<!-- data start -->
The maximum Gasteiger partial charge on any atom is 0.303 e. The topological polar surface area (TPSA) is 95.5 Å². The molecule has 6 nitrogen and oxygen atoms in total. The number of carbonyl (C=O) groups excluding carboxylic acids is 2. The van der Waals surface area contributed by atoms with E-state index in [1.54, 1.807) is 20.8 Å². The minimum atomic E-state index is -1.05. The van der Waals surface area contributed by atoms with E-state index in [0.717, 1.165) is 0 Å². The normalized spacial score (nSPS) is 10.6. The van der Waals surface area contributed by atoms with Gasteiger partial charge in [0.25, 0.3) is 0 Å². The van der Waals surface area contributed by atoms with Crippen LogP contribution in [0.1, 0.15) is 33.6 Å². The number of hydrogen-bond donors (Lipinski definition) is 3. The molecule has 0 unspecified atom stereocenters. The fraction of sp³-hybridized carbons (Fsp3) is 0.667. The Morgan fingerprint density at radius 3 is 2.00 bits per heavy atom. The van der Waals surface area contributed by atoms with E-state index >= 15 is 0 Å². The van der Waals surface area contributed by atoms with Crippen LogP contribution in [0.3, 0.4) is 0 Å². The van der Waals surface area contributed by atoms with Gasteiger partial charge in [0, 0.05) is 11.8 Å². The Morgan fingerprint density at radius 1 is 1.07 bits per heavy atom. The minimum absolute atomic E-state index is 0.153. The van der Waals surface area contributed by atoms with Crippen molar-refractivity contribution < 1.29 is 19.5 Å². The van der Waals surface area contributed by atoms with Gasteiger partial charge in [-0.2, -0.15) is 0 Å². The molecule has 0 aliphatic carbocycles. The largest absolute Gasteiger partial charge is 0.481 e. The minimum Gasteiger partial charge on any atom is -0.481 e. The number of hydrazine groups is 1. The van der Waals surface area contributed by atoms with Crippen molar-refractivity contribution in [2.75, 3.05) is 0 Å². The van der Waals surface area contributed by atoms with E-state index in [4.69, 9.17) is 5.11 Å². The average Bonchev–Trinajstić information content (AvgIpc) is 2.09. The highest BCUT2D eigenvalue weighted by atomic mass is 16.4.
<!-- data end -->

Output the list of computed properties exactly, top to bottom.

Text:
The maximum Gasteiger partial charge on any atom is 0.303 e. The topological polar surface area (TPSA) is 95.5 Å². The molecule has 6 nitrogen and oxygen atoms in total. The number of carbonyl (C=O) groups excluding carboxylic acids is 2. The van der Waals surface area contributed by atoms with E-state index in [1.54, 1.807) is 20.8 Å². The minimum atomic E-state index is -1.05. The van der Waals surface area contributed by atoms with E-state index in [0.717, 1.165) is 0 Å². The normalized spacial score (nSPS) is 10.6. The van der Waals surface area contributed by atoms with Gasteiger partial charge in [0.25, 0.3) is 0 Å². The van der Waals surface area contributed by atoms with Crippen LogP contribution in [0.1, 0.15) is 33.6 Å². The number of hydrogen-bond donors (Lipinski definition) is 3. The molecule has 0 unspecified atom stereocenters. The fraction of sp³-hybridized carbons (Fsp3) is 0.667. The Morgan fingerprint density at radius 3 is 2.00 bits per heavy atom. The van der Waals surface area contributed by atoms with E-state index >= 15 is 0 Å². The van der Waals surface area contributed by atoms with Crippen LogP contribution in [0.3, 0.4) is 0 Å². The van der Waals surface area contributed by atoms with Gasteiger partial charge in [0, 0.05) is 11.8 Å². The Morgan fingerprint density at radius 1 is 1.07 bits per heavy atom. The minimum absolute atomic E-state index is 0.153. The van der Waals surface area contributed by atoms with Crippen molar-refractivity contribution < 1.29 is 19.5 Å². The van der Waals surface area contributed by atoms with Gasteiger partial charge in [-0.2, -0.15) is 0 Å². The molecule has 0 aliphatic carbocycles. The largest absolute Gasteiger partial charge is 0.481 e. The minimum Gasteiger partial charge on any atom is -0.481 e. The number of hydrazine groups is 1. The van der Waals surface area contributed by atoms with Crippen molar-refractivity contribution in [2.75, 3.05) is 0 Å². The van der Waals surface area contributed by atoms with E-state index in [4.69, 9.17) is 5.11 Å². The average Bonchev–Trinajstić information content (AvgIpc) is 2.09. The highest BCUT2D eigenvalue weighted by atomic mass is 16.4.